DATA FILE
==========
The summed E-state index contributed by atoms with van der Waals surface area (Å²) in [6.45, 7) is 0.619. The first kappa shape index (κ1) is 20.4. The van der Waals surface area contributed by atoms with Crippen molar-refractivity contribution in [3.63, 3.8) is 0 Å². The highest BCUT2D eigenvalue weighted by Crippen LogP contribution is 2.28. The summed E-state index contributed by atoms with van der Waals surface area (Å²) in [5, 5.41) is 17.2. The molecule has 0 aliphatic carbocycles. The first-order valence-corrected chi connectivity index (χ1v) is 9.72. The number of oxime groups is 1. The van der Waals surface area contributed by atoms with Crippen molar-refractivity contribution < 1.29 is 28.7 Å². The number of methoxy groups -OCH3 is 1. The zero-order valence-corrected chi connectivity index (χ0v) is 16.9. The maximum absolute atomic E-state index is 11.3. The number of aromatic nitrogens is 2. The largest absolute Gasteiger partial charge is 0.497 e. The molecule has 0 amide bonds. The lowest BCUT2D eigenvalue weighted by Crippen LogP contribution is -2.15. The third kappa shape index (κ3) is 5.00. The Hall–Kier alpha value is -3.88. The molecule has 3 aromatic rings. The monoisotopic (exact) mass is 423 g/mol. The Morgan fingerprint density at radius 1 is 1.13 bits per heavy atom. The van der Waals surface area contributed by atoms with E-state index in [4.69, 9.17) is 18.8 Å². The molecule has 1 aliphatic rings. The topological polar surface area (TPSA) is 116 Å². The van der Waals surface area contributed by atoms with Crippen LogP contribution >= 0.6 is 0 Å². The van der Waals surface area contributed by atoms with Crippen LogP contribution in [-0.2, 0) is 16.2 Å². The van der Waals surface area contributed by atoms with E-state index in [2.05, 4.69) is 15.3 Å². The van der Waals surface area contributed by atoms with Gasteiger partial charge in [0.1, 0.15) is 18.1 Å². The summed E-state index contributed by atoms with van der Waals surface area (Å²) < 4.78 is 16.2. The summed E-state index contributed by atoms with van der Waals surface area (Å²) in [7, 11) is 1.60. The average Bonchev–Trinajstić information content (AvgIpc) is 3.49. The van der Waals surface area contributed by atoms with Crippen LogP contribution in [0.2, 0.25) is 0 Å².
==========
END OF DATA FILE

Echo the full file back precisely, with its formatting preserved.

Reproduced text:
The summed E-state index contributed by atoms with van der Waals surface area (Å²) in [6.45, 7) is 0.619. The first kappa shape index (κ1) is 20.4. The van der Waals surface area contributed by atoms with Crippen molar-refractivity contribution in [3.63, 3.8) is 0 Å². The highest BCUT2D eigenvalue weighted by Crippen LogP contribution is 2.28. The summed E-state index contributed by atoms with van der Waals surface area (Å²) in [5, 5.41) is 17.2. The molecule has 0 aliphatic carbocycles. The first-order valence-corrected chi connectivity index (χ1v) is 9.72. The number of oxime groups is 1. The van der Waals surface area contributed by atoms with Crippen molar-refractivity contribution < 1.29 is 28.7 Å². The number of methoxy groups -OCH3 is 1. The zero-order valence-corrected chi connectivity index (χ0v) is 16.9. The maximum absolute atomic E-state index is 11.3. The number of aromatic nitrogens is 2. The largest absolute Gasteiger partial charge is 0.497 e. The molecule has 0 amide bonds. The lowest BCUT2D eigenvalue weighted by Crippen LogP contribution is -2.15. The third kappa shape index (κ3) is 5.00. The Hall–Kier alpha value is -3.88. The molecule has 3 aromatic rings. The monoisotopic (exact) mass is 423 g/mol. The Morgan fingerprint density at radius 1 is 1.13 bits per heavy atom. The van der Waals surface area contributed by atoms with E-state index in [4.69, 9.17) is 18.8 Å². The molecule has 1 aliphatic rings. The topological polar surface area (TPSA) is 116 Å². The van der Waals surface area contributed by atoms with Crippen LogP contribution >= 0.6 is 0 Å². The van der Waals surface area contributed by atoms with Crippen LogP contribution in [-0.2, 0) is 16.2 Å². The van der Waals surface area contributed by atoms with E-state index in [2.05, 4.69) is 15.3 Å². The van der Waals surface area contributed by atoms with Gasteiger partial charge in [0.1, 0.15) is 18.1 Å². The summed E-state index contributed by atoms with van der Waals surface area (Å²) < 4.78 is 16.2. The summed E-state index contributed by atoms with van der Waals surface area (Å²) in [7, 11) is 1.60. The average Bonchev–Trinajstić information content (AvgIpc) is 3.49. The van der Waals surface area contributed by atoms with Crippen LogP contribution in [0.2, 0.25) is 0 Å².